The aim of this experiment is to determine the mud density, specific gravity and hydrostatic pressure gradient for water-based-mud, WBM (Drilling fluid) using the OFITE mud balance. Theory:
Drilling fluids are used during the drilling of boreholes, either for oil wells or water boles holes. One of the major functions of a drilling fluid includes providing hydrostatic pressure to prevent formation fluids from entering the wellbore. To ensure that the hydrostatic pressure balances out with formation pressure and that the wellbore is stable, the mud density has to be taken into consideration. Higher formation pressure require higher mud density (this can be achieved by adding more barite to the drilling fluid) and vice versa. Using an incorrect drilling fluid (in terms of its mud density), can result in a formation damage thereby leading to a well blowout. Equipment and Materials:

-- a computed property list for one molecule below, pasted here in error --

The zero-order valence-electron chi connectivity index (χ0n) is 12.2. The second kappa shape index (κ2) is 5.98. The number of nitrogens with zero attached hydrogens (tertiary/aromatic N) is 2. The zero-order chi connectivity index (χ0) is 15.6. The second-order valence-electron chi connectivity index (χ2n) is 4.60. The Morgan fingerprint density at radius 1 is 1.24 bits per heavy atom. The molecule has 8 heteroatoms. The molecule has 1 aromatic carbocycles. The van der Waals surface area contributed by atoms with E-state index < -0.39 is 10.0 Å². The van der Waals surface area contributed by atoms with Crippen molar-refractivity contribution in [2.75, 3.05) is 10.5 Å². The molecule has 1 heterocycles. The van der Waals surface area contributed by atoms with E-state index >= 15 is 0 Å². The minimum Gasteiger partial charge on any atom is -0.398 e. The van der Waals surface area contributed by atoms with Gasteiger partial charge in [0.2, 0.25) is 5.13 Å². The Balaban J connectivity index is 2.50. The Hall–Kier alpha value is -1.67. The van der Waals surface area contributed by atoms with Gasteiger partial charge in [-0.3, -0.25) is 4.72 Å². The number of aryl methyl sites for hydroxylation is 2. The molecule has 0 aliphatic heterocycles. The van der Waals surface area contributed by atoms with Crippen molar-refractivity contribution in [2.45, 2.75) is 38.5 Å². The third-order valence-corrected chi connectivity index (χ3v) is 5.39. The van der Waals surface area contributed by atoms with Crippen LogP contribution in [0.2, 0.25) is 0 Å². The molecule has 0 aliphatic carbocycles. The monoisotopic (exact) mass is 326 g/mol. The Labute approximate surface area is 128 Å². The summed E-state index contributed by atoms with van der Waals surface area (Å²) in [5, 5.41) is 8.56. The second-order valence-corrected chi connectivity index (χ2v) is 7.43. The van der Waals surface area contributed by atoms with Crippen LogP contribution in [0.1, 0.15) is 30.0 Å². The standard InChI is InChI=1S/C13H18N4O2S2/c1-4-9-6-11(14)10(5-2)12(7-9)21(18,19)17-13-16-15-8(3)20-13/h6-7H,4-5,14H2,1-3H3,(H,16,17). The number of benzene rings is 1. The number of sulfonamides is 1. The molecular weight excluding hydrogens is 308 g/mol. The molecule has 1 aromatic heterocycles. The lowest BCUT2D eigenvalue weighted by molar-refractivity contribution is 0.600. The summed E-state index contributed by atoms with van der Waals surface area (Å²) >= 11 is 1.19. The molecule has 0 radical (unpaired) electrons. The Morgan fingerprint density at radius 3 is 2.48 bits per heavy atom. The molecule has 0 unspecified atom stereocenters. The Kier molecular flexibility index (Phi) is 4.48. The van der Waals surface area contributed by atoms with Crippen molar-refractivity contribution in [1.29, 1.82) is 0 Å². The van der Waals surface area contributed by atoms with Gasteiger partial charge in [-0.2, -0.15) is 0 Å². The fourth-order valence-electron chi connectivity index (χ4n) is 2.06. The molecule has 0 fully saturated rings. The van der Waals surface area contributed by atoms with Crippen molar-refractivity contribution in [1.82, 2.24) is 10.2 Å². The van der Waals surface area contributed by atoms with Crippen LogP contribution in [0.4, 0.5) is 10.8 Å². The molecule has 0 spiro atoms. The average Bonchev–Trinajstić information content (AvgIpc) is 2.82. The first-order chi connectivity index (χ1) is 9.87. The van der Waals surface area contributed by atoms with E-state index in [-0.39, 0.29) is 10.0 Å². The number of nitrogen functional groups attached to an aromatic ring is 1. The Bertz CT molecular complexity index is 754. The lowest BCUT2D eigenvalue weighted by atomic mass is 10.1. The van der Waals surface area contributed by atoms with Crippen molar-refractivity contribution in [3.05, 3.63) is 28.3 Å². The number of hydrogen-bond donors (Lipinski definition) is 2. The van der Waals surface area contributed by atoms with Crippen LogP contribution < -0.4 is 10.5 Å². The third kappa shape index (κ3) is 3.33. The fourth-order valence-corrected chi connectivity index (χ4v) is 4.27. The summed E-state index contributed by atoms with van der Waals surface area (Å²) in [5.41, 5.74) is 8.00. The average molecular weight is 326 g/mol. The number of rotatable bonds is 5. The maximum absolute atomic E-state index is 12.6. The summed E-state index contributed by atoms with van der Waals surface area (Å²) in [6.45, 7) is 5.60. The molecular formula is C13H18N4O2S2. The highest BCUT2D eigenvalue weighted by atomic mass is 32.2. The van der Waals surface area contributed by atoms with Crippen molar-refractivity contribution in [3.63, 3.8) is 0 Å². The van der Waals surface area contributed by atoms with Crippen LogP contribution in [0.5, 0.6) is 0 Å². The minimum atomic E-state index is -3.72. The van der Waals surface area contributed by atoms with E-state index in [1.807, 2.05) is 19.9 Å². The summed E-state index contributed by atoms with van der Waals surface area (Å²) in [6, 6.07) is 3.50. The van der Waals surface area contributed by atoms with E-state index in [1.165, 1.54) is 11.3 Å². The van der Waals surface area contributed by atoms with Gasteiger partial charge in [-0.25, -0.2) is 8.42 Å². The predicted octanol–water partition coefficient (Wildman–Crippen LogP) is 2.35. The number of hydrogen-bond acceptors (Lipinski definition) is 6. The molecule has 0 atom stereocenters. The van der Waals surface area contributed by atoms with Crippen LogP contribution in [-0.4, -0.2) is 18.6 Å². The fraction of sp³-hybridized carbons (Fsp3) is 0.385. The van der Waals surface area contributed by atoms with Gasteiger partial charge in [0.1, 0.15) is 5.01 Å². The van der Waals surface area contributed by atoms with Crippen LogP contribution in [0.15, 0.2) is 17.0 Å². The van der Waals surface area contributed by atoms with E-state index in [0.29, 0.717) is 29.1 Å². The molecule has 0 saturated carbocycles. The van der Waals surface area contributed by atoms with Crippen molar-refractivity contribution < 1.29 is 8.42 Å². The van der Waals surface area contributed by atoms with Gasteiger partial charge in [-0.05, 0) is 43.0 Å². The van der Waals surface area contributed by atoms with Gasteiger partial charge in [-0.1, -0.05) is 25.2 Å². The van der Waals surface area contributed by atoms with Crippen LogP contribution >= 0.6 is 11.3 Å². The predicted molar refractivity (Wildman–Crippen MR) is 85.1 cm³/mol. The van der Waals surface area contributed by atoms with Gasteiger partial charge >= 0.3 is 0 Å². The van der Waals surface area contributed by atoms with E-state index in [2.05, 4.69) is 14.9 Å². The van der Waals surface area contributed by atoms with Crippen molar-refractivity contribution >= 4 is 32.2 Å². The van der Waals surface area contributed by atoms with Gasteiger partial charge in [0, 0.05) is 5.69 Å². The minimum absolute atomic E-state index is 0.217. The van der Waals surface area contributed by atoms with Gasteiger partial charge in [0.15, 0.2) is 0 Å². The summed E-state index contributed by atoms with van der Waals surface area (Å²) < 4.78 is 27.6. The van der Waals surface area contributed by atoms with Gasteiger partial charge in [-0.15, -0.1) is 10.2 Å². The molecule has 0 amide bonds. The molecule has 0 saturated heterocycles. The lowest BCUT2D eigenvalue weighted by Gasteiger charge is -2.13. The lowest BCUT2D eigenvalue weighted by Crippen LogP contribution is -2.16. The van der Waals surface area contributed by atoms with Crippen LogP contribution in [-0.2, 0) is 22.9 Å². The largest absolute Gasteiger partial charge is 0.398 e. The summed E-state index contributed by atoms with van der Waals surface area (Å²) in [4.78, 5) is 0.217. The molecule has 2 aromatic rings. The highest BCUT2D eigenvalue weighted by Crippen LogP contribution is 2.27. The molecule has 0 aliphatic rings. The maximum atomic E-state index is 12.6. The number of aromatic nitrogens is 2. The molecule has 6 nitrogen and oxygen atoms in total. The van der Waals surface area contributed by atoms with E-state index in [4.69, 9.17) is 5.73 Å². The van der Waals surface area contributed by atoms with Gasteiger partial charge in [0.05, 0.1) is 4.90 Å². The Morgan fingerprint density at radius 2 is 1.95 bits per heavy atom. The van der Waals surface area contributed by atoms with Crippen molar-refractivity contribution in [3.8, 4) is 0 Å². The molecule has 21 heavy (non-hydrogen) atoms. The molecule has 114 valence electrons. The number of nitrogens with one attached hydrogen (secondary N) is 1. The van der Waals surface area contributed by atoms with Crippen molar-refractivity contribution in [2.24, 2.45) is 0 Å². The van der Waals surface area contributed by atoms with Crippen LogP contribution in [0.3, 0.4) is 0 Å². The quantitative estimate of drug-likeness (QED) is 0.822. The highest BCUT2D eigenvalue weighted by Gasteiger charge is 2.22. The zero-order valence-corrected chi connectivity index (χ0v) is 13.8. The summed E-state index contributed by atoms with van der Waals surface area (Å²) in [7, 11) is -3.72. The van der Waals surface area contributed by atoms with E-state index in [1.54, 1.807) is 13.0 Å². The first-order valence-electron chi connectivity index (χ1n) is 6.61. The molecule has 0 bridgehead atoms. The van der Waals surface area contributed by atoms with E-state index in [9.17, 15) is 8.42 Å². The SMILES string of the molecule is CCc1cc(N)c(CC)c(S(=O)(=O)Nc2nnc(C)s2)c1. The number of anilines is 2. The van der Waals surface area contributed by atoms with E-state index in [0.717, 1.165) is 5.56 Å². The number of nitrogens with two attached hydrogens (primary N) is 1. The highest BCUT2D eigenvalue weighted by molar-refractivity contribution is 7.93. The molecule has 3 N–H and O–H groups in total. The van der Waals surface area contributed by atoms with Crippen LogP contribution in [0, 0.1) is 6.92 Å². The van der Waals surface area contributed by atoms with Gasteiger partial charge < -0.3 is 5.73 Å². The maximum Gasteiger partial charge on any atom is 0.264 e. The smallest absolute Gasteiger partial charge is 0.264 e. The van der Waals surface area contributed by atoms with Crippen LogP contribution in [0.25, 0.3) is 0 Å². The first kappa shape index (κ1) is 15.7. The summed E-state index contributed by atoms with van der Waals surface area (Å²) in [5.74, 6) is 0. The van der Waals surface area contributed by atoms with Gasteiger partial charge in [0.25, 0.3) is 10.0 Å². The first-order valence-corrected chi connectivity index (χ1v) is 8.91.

The mud density is determined using the mud balance shown in Fig. 1. This 4-scale instrument provides an accurate way to measure some parameters which are: Fig. 1
* Density in ppg and pcf
* Specific gravity
* Pressure gradient in PSI/1000ft)
The balance uses the cantilever design (fixed somewhere on the lever arm). The cup is attached to one end and the counter weight on the other end. The lever arm is calibrated, the rider also acts as a counterweight and there is a level glass to determine when the instrument is balanced. A thermometer is also required to measure the temperature of the drilling fluid to be tested. Procedure:
* The instrument was wiped down and then place in the carrying case. * The temperature of the first drilling fluid (water) was noted down * The mud cup got filled up with the drilling fluid and covered. It got wiped down due to the overflowing liquid from the sides and the opening on the lid. This overflowing shows that the trapped gas/air bubbles, if any, have been expelled and the...